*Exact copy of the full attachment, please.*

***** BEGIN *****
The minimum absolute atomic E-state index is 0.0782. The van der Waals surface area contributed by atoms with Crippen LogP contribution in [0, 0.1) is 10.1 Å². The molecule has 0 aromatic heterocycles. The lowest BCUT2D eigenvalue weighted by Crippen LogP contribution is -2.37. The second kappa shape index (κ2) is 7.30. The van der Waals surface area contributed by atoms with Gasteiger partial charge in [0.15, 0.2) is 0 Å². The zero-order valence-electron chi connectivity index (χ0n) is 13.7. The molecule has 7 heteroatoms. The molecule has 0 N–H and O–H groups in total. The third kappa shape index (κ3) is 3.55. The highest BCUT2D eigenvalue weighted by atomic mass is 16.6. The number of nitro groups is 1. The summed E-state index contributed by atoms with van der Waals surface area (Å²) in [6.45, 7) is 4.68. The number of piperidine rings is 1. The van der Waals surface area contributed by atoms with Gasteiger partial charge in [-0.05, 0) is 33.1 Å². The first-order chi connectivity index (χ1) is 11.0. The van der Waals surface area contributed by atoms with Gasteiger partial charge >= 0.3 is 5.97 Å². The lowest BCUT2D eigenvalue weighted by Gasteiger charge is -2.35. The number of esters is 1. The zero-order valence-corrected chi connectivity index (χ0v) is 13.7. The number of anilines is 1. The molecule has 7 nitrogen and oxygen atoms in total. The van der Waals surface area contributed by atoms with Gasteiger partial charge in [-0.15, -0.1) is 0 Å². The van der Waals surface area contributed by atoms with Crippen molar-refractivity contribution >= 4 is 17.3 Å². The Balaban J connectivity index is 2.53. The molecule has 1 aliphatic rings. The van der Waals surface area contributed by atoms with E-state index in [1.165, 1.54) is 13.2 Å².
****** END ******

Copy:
The minimum absolute atomic E-state index is 0.0782. The van der Waals surface area contributed by atoms with Crippen LogP contribution in [0, 0.1) is 10.1 Å². The molecule has 0 aromatic heterocycles. The lowest BCUT2D eigenvalue weighted by Crippen LogP contribution is -2.37. The second kappa shape index (κ2) is 7.30. The van der Waals surface area contributed by atoms with Gasteiger partial charge in [0.15, 0.2) is 0 Å². The zero-order valence-electron chi connectivity index (χ0n) is 13.7. The molecule has 7 heteroatoms. The molecule has 0 N–H and O–H groups in total. The third kappa shape index (κ3) is 3.55. The highest BCUT2D eigenvalue weighted by atomic mass is 16.6. The number of nitro groups is 1. The summed E-state index contributed by atoms with van der Waals surface area (Å²) in [6.45, 7) is 4.68. The number of piperidine rings is 1. The van der Waals surface area contributed by atoms with Gasteiger partial charge in [-0.05, 0) is 33.1 Å². The first-order chi connectivity index (χ1) is 11.0. The van der Waals surface area contributed by atoms with Gasteiger partial charge >= 0.3 is 5.97 Å². The lowest BCUT2D eigenvalue weighted by Gasteiger charge is -2.35. The number of esters is 1. The zero-order valence-corrected chi connectivity index (χ0v) is 13.7. The number of anilines is 1. The molecule has 7 nitrogen and oxygen atoms in total. The van der Waals surface area contributed by atoms with Gasteiger partial charge in [-0.15, -0.1) is 0 Å². The van der Waals surface area contributed by atoms with Crippen molar-refractivity contribution >= 4 is 17.3 Å². The Balaban J connectivity index is 2.53. The molecule has 1 aliphatic rings. The van der Waals surface area contributed by atoms with E-state index in [1.165, 1.54) is 13.2 Å².